Iraqi sanctions worked, Kroc scholars report in Foreign Affairs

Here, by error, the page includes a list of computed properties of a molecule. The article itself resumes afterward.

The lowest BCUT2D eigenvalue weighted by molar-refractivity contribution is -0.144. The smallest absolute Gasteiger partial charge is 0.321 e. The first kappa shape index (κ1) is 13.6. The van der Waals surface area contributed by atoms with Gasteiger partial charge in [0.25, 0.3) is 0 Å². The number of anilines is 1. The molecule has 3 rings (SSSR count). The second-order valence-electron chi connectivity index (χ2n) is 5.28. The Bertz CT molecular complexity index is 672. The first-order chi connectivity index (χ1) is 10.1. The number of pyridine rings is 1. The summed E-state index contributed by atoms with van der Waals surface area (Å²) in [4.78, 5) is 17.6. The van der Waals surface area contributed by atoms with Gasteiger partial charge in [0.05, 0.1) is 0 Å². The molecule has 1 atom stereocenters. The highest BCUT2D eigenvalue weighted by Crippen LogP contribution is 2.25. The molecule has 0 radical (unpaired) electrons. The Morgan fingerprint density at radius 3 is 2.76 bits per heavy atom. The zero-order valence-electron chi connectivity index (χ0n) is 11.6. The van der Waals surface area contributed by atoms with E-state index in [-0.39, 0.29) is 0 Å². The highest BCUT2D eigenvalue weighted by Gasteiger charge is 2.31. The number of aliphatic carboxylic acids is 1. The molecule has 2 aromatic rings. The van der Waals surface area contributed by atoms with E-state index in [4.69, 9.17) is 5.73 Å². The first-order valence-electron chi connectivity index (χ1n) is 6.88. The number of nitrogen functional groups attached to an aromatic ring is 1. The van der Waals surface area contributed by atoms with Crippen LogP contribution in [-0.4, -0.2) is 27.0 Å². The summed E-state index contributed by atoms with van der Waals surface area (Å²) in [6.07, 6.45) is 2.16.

The failure to find weapons of mass destruction in Iraq has prompted much hand-wringing over what went wrong with prewar intelligence.p. Now, two international security experts from the University of Notre Dame contend in an article in the upcoming edition of the prestigious journal Foreign Affairs that too little attention has been paid to what went rightthat the much-maligned UN-enforced sanctions actually worked.p. George A. Lopez and David Cortright argue that the combination of sanctions and inspections helped to destroy Saddam Hussein’s war machine and his capacity to produce weapons. Their article is in the July/August edition of Foreign Affairs.p. On the way to their misjudgments, it now appears, intelligence agencies and policymakers disregarded considerable evidence of the destruction and deterioration of Iraqs weapons programs, the result of a successful strategy of containment in place for a dozen years,the researchers write.They consistently ignored volumes of data about the impact of sanctions and inspections on Iraqs military strength.p. Lopez is a professor of political science and director of policy studies in Notre Dames Kroc Institute for International Peace Studies. Cortright is president of the Fourth Freedom Forum and a research fellow in the Kroc Institute. For more than a decade they have researched the United Nations program of incentives and punishmentsknown collectively as sanctionsthat are aimed at reducing weapons of mass destruction.p. Their article,Containing Iraq: Sanctions Worked,credits sanctions with:p. • Compelling Iraq to accept inspections and monitoringp. • Winning concessions from Baghdad on political issue such as the border dispute with Kuwaitp. •Preventing the rebuilding of Iraqi defenses after the Persian Gulf Warp. • Blocking the import of vital materials and technologies for producing weapons of mass destructionp. Foreign Affairs [ ] is Americas most influential publication on international affairs and foreign policy and is published by the nonpartisan Council on Foreign Relations. Previous work by Lopez and Cortright is available on The Sanctions Project page of the Kroc Institutes Web site at .p. _Contact: Julie Titone, Kroc Institute director of communications, 574-631-8819 or _ p. _ _ p.

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